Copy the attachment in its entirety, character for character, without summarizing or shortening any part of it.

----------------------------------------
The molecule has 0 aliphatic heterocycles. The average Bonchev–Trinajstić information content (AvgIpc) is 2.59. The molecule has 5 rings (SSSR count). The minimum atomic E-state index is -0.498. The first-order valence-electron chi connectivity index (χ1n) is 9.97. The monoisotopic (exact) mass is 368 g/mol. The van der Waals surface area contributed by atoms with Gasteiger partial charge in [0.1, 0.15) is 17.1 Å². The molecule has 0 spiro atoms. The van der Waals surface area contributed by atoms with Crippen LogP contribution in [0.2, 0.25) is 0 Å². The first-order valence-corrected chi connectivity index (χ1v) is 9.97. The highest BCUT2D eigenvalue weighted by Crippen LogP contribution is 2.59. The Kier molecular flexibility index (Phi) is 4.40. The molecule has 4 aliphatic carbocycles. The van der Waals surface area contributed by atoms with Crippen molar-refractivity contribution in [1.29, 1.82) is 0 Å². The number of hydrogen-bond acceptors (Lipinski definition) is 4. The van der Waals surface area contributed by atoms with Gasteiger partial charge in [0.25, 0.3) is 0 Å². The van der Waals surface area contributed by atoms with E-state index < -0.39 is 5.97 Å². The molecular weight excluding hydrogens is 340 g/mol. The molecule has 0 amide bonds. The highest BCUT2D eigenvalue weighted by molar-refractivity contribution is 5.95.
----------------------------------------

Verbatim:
The molecule has 0 aliphatic heterocycles. The average Bonchev–Trinajstić information content (AvgIpc) is 2.59. The molecule has 5 rings (SSSR count). The minimum atomic E-state index is -0.498. The first-order valence-electron chi connectivity index (χ1n) is 9.97. The monoisotopic (exact) mass is 368 g/mol. The van der Waals surface area contributed by atoms with Gasteiger partial charge in [0.1, 0.15) is 17.1 Å². The molecule has 0 spiro atoms. The van der Waals surface area contributed by atoms with Crippen LogP contribution in [0.2, 0.25) is 0 Å². The first-order valence-corrected chi connectivity index (χ1v) is 9.97. The highest BCUT2D eigenvalue weighted by Crippen LogP contribution is 2.59. The Kier molecular flexibility index (Phi) is 4.40. The molecule has 4 aliphatic carbocycles. The van der Waals surface area contributed by atoms with Crippen molar-refractivity contribution in [1.29, 1.82) is 0 Å². The number of hydrogen-bond acceptors (Lipinski definition) is 4. The van der Waals surface area contributed by atoms with Gasteiger partial charge in [0.25, 0.3) is 0 Å². The van der Waals surface area contributed by atoms with E-state index < -0.39 is 5.97 Å². The molecular weight excluding hydrogens is 340 g/mol. The molecule has 0 amide bonds. The highest BCUT2D eigenvalue weighted by molar-refractivity contribution is 5.95.